The broken government procurement process shoulders the blame for the fiasco over the launch of Healthcare.gov, according to a blog for a company that designs government software.
The problem is that the federal procurement process gives work to a limited number of firms whose expertise is in navigating the procurement process, rather than doing the work, according to a blog post at The Department of Better Technology.
Healthcare.gov is the linchpin of the Affordable Care Act, which mandates, among other things, that Americans have health insurance. States set up exchanges to sell affordable insurance to individuals who don't get it through other channels, such as employers. Some 36 states have elected not to set up their own exchanges, instead letting federal systems handle the work for them. Healthcare.gov is the front door to that federal system.
On launch day Oct. 1, Healthcare.gov was plagued by slowdowns and outages. Site visitors saw a lot of this -- it's Healthcare.gov's fail whale:
Although the problems have been mitigated, they're not completely solved.
Bureaucracy is to blame, says the Department of Better Technology:
Healthcare.gov got this way not because of incompetence or sloppiness of an individual vendor, but because of a deeply engrained and malignant cancer thatís eating away at the federal governmentís ability to provide effective online services. Itís a cancer thatís shut out the best and brightest minds from working on these problems, diminished competition for federal work, and landed us here ó where you have half-billion dollar websites that donít work.
That cancer is called ďprocurementĒ and itís primarily a culture-driven cancer one that tries to mitigate so much risk that it all but ensures it. Itís one that allowed for only a handful of companies like CGI Federal to not only build disasters like this, but to keep building more and more failures without any accountability to the ultimate client: us. Take a look at CGIís website, and the industries they serve: financial services, oil and gas, public utilities, insurance. Have you had a positive user experience in any of those industries?
The Department of Better Technology, which publishes the blog, makes government software, so of course it has a dog in this race. But, still, the blog makes good points. And the blog post is authored by Clay Johnson, who's had a substantial career in government, politics, and the Internet, including heading the digital presidential campaigns of Howard Dean (2004) and Barack Obama (2008). Johnson is CEO and founder of DBT, as well as a supporter of RFP-EZ, a federal project designed to make it easier for smaller companies to bid on federal IT projects.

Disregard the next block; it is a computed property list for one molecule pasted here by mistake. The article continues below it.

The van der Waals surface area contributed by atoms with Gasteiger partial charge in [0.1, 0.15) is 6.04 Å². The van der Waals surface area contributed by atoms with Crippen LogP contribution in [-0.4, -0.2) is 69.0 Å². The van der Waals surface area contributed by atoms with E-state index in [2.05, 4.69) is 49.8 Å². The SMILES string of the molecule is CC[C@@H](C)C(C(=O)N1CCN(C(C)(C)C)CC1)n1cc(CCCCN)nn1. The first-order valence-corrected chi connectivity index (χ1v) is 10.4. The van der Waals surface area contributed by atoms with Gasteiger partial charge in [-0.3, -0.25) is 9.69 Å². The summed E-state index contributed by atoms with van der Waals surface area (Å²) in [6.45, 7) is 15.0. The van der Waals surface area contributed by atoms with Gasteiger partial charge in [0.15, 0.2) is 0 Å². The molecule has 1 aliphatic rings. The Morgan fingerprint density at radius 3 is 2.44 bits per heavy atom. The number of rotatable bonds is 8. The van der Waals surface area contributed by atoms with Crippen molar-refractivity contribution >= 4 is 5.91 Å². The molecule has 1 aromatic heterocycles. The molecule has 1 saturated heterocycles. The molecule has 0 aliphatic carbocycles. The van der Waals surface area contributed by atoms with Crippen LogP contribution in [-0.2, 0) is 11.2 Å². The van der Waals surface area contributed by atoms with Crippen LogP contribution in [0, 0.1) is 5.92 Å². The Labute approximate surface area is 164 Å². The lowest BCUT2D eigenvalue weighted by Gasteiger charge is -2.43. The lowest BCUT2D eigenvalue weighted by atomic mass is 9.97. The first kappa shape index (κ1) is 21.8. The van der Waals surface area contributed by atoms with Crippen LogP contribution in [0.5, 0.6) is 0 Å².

Bureaucracy wasn't all there was to it. Healthcare.gov is also an incredibly complex problem. "Private companies sell things online all the time. Why is the government having such a hard time setting up an online health insurance marketplace?" writes The Washington Post.
Healthcare.gov's job was much harder than simple online commerce. "Much of the complexity comes from the fact that the exchanges are used to administer the complex system of subsidies the Affordable Care Act provides to low-income consumers. Figuring out whether a customer is eligible for a subsidy, and if so how much, requires data from a lot of federal and state agencies," the Post says. The site must also confirm that the applicant is an American citizen or documented immigrant, checking with the Social Security Administration and Department of Homeland Security. And so on. The Post reproduces a chart from Xerox that describes the problem:
Healthcare.gov was just plain badly built, according to The Wall Street Journal. It was overwhelmed by traffic, failing to cache frequently used portions of the website. Identity authentication broke down. And the site is susceptible to security vulnerabilities.
The White House knew since February that the launch was shaky, according to Forbes.com. But the White House was eager to get the site up and running fast. As Republicans combat the Affordable Care Act, proponents felt they needed to get the law implemented and get the American people using the system to make ObamaCare impossible to repeal. "The Obama administration was more afraid of delaying the launch of Obamacare, than they were of botching it," Forbes said.
This may prove to be a sound strategy. But the key is that the American people have to enjoy the benefits of the ACA. If the White House can't fix the law's Internet problem, there will be no benefits, only frustrations. And the ACA will go down.
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— Mitch Wagner , Editor in Chief, Internet Evolution